Israel has carried out hundreds of air strikes in Syria since the beginning of the conflict there in 2011, targeting Iranian and Hezbollah forces in the country, as well as those loyal to the Assad regime, as part of a stated policy of preventing arms transfers to Hezbollah in Lebanon and the entrenchment of Iranian military forces across from Israel’s northern border.

Israel usually does not comment on specific reports or strikes, but does insist it has the right to defend itself by targeting positions held by Iran and Hezbollah.



U.S. Pulls Out Of 32-Year Nuclear Treaty With Russia

The United States formally withdrew from a landmark nuclear missile pact with Russia on Friday (2nd) after determining that Moscow was in violation of the treaty and had no plans to comply with it.

U.S. President Donald Trump made the determination that the United States would terminate adherence to the 1987 arms control accord, known as the intermediate-range Nuclear Forces Treaty (INF), senior administration officials told reporters.  The treaty bans either side from stationing short- and intermediate-range, land-based missiles in Europe. Washington signaled its intention six months ago to pull out of the agreement if Russia made no move to adhere to it.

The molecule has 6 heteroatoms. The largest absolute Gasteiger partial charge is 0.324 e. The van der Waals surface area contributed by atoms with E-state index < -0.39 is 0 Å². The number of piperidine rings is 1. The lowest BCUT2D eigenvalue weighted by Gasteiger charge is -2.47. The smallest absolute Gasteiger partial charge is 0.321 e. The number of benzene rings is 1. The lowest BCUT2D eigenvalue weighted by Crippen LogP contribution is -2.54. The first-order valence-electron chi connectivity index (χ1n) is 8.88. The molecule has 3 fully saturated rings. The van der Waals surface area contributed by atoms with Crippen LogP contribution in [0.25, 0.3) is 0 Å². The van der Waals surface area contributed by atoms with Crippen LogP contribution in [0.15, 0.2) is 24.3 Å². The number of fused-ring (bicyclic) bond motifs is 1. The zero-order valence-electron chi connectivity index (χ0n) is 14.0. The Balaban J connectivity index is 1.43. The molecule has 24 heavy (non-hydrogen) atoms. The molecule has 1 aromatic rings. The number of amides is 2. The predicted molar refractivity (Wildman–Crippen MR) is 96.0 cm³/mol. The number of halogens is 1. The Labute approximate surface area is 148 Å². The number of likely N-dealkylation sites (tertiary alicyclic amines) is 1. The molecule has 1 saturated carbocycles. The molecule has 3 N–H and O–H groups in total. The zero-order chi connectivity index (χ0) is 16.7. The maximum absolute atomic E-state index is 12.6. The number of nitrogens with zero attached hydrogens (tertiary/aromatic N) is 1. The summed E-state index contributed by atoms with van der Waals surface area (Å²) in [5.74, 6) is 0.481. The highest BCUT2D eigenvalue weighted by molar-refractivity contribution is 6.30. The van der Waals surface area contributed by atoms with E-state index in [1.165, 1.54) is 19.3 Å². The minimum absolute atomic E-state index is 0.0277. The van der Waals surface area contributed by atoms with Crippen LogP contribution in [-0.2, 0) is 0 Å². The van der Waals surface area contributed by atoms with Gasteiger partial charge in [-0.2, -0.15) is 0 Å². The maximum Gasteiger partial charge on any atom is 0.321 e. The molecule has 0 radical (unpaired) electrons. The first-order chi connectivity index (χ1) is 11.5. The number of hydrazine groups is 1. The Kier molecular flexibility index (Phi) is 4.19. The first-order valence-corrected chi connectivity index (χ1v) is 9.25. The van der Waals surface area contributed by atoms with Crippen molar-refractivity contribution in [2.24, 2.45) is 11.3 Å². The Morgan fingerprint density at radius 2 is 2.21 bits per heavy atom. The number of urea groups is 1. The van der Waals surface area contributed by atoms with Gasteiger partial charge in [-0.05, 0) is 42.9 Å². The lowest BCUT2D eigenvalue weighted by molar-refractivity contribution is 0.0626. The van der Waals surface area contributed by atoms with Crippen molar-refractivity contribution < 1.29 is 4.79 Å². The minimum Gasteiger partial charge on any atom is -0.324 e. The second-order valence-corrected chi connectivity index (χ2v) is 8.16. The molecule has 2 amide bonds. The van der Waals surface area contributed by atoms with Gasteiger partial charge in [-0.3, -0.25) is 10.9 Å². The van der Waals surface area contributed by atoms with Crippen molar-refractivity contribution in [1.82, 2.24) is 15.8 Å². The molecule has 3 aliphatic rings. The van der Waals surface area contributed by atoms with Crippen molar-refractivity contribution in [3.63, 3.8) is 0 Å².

“The United States will not remain party to a treaty that is deliberately violated by Russia,” Secretary of State Mike Pompeo said in a statement about the U.S. withdrawal.

“Russia’s non-compliance under the treaty jeopardizes U.S. supreme interests as Russia’s development and fielding of a treaty-violating missile system represents a direct threat to the United States and our allies and partners,” Pompeo said.  The senior administration officials, who spoke on condition of anonymity, said Russia had deployed “multiple battalions” of a Russian cruise missile throughout Russia in violation of the pact, including in Western Russia, “with the ability to strike critical European targets.”